Sunday, July 26, 2015

Choose empathy.

Empathy is the capacity to understand or feel what another person is experiencing. The capacity for empathy is, above all, human. Empathy allows human beings to communicate and build societies, empathy is what allows parents to anticipate the needs of their children, and appealing to the empathic part of humanity is a powerful strategy for motivating behavior, such as charitable giving and activism. Psychologists have been studying empathy for decades. Is the capacity for empathy human? Are there some people who do not experience empathy? Are more empathic people more moral? More intelligent? More successful in their communities? And so on.

Generally, people agree that the capacity to take another's perspective, within which emotions are implicit, is innate. However, this innate capacity appears to have declined in recent history. But if empathy is innate, then what might explain the changes in capacity for empathy in society? These clues and questions led psychologists to wonder whether the capacity for empathy is malleable, and therefore can be incrementally developed, rather than fixed. This is an empirical question. In other words:

Does effort increase our capacity for empathy? 

To answer this question, Karina Schumann and colleagues at Stanford University conducted 7 studies that systematically tested empathy under conditions designed to disentangle whether people who believe that empathy requires effort will experience more empathy, as well as the consequences of those beliefs and effort. 

The first few of these studies aimed to simply test and then replicate whether believing that empathy is malleable is related to more empathy. It is. They found that individuals who reported beliefs that empathy was malleable, rather than fixed, also reported putting forth more effort and persistence in interactions with others. For example, people who reported that the capacity for empathy is malleable were more likely to strongly agree with statements such as, "When I disagree with someone, I try to understand their emotions," or "When I do not understand someone's feelings right away, I put effort into trying to understand them." So there was strong enough evidence that believing that empathy is malleable was related to the amount of effort people put into being empathic.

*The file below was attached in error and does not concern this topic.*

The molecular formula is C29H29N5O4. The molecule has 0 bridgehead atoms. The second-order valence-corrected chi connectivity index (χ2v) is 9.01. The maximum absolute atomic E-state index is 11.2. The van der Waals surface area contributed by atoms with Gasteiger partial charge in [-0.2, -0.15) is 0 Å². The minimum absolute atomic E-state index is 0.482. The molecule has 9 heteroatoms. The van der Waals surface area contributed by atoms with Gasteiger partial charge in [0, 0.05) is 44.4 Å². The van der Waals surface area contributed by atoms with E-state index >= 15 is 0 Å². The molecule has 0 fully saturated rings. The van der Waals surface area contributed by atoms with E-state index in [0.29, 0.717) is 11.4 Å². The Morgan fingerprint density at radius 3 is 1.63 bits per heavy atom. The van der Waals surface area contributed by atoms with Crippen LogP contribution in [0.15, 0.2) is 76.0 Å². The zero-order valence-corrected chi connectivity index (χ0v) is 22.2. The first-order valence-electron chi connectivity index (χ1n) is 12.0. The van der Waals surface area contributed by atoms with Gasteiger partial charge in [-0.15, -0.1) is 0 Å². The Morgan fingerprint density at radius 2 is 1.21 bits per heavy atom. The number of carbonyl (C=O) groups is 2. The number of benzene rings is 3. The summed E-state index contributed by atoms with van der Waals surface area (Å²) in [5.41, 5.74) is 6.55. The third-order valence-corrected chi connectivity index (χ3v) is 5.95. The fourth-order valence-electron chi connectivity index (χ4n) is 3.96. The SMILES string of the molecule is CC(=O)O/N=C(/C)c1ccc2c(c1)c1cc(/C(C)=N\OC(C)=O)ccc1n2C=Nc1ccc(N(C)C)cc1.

The fourth study was my favorite, though. In this study, they wanted to know whether people could be primed to believe that empathy was either malleable of fixed, and whether that influenced their empathic thoughts and behaviors. To do this, they randomized 119 participants to either read a sham Psychology Today article about how empathy is malleable (can be cultivated), or a sham article about how empathy is fixed (doesn't change) within an individual. Next, participants were randomly assigned to imagine having a discussion with another person about an issue. The person is someone who holds the opposite view as them on an issue that the participant previously ranked as highly important to them, or unimportant to them. So to review, the participants ended up spread randomly across 4 groups:

1. Read an article about how empathy is malleable + disagreeing with someone about an important issue